THE GOVERNMENT wants popular schools to take their fair share of potentially disruptive children, writes Clare Dean.
It believes schools with empty places have an unfairly high proportion of excluded pupils - whom they are obliged to admit.
Meanwhile, other heads can avoid these children because their classes are oversubscribed.
Education ministers now say it would be "highly desirable" for headteachers and councils to agree strategies for all schools to shoulder the burden.
Their plea is contained in a new code of practice on admissions which says it is unacceptable for a school to refuse to admit a potentially disruptive child on the grounds they ought to be assessed for special needs.
"Admission authorities should not make subjective judgments as to the suitability of certain children for the school," the code says. But it is unclear how such aims could be legally delivered. Martin Rogers, from Education Network, a state-school pressure group, said: "It is all very well to say things like this but there is no mechanism for doing it."
The code of practice underpins the Government's new system of admissions for primary and secondary schools to take effect from September 2000.
Local authorities will have a statutory duty to consult on admissions. Adjudicators will resolve local disputes and there will be admissions forums and a limit on infant-class sizes.
Ministers want admissions to be as simple as possible and the code requires councils to publish clear, straightforward information on the arrangements for all schools in their area. Voluntary-aided and foundation (ex-grant-maintained) schools will remain responsible for their own admissions.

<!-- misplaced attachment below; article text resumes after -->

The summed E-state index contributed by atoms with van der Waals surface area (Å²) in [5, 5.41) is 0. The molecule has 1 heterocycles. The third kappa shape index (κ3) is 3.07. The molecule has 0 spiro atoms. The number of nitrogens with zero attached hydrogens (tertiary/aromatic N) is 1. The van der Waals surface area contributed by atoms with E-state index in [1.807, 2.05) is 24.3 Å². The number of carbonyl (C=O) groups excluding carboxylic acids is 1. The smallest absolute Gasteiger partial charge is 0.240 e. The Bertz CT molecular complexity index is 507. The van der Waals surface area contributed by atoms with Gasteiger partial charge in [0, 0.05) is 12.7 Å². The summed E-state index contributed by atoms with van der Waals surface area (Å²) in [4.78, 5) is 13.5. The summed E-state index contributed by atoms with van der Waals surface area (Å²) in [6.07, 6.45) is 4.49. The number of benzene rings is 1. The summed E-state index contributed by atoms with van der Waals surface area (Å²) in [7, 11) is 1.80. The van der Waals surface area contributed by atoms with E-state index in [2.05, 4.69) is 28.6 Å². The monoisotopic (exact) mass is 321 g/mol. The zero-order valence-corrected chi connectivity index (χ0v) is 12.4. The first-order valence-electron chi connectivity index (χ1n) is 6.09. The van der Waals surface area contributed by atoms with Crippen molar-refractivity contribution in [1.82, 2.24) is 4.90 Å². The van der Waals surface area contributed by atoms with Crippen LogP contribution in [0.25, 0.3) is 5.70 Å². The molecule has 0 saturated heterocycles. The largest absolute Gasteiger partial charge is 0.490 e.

Interviews for places will be banned except in boarding schools and church schools which may do so only to assess religious and denominational commitment.
The criteria by which oversubscribed schools will admit pupils include whether a child had sibling at the school, distance from home, access to public transport, medical or social grounds, transfer from named feeder schools and parents' ranking of preference.
In a new move councils will have to make clear the order of priority in which the criteria are applied, and how any tie-break decisions will be made.
The code urges councils to consider, with other admissions authorities, co-ordinated admissions arrangements for GM and VA schools including standard application forms and common timetables.
ADMISSIONS KEY ROLE FOR SIR PETER
l SIR Peter Newsam, the former director of the Institute of Education at London University, is to play a key role in shaping the new school framework as the lead adjudicator for school organisation and admissions issues.
Other adjudicators, who will intervene in local disputes, will be appointed later this month. They will be independent of government.
Sir Peter was education officer to the Inner London Education Authority.
The latest government statistics on admission appeals record a 16 per cent rise from 62,900 to 72,700 in 1996-97 for all schools. Under 20,000 were successful. The adjudicator will be brought into disputes about the admission arrangements for grammar schools, but will not be able to consider the principle that they can select pupils on the basis of high academic ability.